CREDITS: Co-producer / Editor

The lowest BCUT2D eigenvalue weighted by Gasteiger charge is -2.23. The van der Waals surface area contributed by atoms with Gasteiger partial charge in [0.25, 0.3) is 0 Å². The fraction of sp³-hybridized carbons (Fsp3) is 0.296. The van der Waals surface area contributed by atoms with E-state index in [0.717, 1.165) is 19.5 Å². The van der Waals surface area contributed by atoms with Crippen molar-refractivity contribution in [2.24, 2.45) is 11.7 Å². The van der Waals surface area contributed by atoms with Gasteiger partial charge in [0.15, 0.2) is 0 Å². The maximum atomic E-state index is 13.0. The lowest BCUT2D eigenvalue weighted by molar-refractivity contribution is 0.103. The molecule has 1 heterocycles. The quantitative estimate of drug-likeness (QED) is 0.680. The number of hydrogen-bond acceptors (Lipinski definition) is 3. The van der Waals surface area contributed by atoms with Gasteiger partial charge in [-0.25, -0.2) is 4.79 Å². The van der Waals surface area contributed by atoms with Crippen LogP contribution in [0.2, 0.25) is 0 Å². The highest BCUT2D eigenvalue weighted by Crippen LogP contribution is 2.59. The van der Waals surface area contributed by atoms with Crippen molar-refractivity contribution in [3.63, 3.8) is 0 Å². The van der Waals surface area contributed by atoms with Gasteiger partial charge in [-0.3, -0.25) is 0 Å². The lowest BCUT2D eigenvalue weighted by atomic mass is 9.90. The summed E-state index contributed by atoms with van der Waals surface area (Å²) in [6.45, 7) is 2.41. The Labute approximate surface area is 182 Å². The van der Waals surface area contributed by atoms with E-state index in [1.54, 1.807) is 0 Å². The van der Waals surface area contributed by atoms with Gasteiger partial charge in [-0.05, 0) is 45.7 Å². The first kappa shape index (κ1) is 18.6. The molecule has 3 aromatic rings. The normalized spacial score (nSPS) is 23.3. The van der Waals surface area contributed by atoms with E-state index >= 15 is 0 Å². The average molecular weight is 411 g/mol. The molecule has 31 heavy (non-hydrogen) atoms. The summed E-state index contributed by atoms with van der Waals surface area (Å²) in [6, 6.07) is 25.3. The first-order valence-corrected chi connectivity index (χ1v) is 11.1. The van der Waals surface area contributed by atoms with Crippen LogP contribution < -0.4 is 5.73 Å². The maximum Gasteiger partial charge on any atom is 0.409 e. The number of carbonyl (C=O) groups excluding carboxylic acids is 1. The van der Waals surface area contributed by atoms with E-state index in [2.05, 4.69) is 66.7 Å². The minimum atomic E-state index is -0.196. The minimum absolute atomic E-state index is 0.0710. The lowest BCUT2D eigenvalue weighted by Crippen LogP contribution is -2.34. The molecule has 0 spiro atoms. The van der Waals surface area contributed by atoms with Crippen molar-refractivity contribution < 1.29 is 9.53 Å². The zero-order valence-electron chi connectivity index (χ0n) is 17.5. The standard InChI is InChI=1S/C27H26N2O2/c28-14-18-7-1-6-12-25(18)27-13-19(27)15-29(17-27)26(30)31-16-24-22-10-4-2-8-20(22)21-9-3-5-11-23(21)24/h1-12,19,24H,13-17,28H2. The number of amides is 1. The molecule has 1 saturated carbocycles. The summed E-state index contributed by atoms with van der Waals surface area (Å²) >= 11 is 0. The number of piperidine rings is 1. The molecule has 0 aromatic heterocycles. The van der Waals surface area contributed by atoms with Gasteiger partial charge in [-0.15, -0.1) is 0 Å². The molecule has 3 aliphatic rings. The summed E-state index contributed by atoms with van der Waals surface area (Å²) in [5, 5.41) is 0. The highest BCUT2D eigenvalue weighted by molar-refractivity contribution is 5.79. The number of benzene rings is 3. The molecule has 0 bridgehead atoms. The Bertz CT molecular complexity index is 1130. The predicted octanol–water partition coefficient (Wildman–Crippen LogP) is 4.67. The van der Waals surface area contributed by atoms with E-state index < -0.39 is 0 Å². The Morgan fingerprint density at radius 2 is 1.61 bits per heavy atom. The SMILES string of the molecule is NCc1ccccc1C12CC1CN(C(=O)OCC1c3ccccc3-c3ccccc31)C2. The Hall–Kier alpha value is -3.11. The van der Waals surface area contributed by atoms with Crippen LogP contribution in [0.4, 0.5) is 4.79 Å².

In 1957, the Soviet Union launched an unassuming orb into orbit around the earth. This satellite, the first ever to orbit the earth, started an unprecedented space race, and arms race, between the Soviet Union and the United States. The United States formed the National Aeronautics and Space Administration (NASA) to bring America to the forefront of space travel. In 1961, President John F. Kennedy pledged that the United States would put a man on the moon before the decade was out. NASA fulfilled that legacy in July 1969 when Neil Armstrong stepped onto the surface of the moon uttering the historic phrase “One small step for man, one giant leap for mankind.” Today, space travel is as much a part of our history as any other type of exploration. Astronauts today remain in space for weeks and months at a time with astronauts from other countries. But for the decades of the second half of the twentieth century, especially from the late 1950s to the early 1970s, NASA and its accomplishments were the focus of national pride and honor. Failure Is Not An Option tells the story of the men and women behind the space program—the men and women of mission control.